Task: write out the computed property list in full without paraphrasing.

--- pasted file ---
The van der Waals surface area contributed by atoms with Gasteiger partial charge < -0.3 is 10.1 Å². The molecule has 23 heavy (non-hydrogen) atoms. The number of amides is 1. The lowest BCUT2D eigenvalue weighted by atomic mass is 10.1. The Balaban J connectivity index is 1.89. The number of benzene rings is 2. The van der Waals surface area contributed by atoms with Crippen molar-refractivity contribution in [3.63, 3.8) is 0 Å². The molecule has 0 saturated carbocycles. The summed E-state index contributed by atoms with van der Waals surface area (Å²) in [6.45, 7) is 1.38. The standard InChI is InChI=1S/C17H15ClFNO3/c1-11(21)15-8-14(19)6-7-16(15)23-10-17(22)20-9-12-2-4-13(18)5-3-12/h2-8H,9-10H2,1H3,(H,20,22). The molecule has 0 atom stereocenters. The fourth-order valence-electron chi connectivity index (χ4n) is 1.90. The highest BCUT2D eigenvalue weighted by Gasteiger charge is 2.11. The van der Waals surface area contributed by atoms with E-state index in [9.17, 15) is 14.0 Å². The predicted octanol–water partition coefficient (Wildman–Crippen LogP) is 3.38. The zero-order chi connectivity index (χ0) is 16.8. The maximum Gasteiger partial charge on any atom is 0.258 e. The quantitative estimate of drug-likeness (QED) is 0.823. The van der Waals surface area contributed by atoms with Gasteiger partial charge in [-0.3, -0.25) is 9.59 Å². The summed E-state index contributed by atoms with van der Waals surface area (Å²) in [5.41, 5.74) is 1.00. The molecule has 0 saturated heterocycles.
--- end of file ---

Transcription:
The van der Waals surface area contributed by atoms with Gasteiger partial charge < -0.3 is 10.1 Å². The molecule has 23 heavy (non-hydrogen) atoms. The number of amides is 1. The lowest BCUT2D eigenvalue weighted by atomic mass is 10.1. The Balaban J connectivity index is 1.89. The number of benzene rings is 2. The van der Waals surface area contributed by atoms with Crippen molar-refractivity contribution in [3.63, 3.8) is 0 Å². The molecule has 0 saturated carbocycles. The summed E-state index contributed by atoms with van der Waals surface area (Å²) in [6.45, 7) is 1.38. The standard InChI is InChI=1S/C17H15ClFNO3/c1-11(21)15-8-14(19)6-7-16(15)23-10-17(22)20-9-12-2-4-13(18)5-3-12/h2-8H,9-10H2,1H3,(H,20,22). The molecule has 0 atom stereocenters. The fourth-order valence-electron chi connectivity index (χ4n) is 1.90. The highest BCUT2D eigenvalue weighted by Gasteiger charge is 2.11. The van der Waals surface area contributed by atoms with E-state index in [9.17, 15) is 14.0 Å². The predicted octanol–water partition coefficient (Wildman–Crippen LogP) is 3.38. The zero-order chi connectivity index (χ0) is 16.8. The maximum Gasteiger partial charge on any atom is 0.258 e. The quantitative estimate of drug-likeness (QED) is 0.823. The van der Waals surface area contributed by atoms with Gasteiger partial charge in [-0.3, -0.25) is 9.59 Å². The summed E-state index contributed by atoms with van der Waals surface area (Å²) in [5.41, 5.74) is 1.00. The molecule has 0 saturated heterocycles.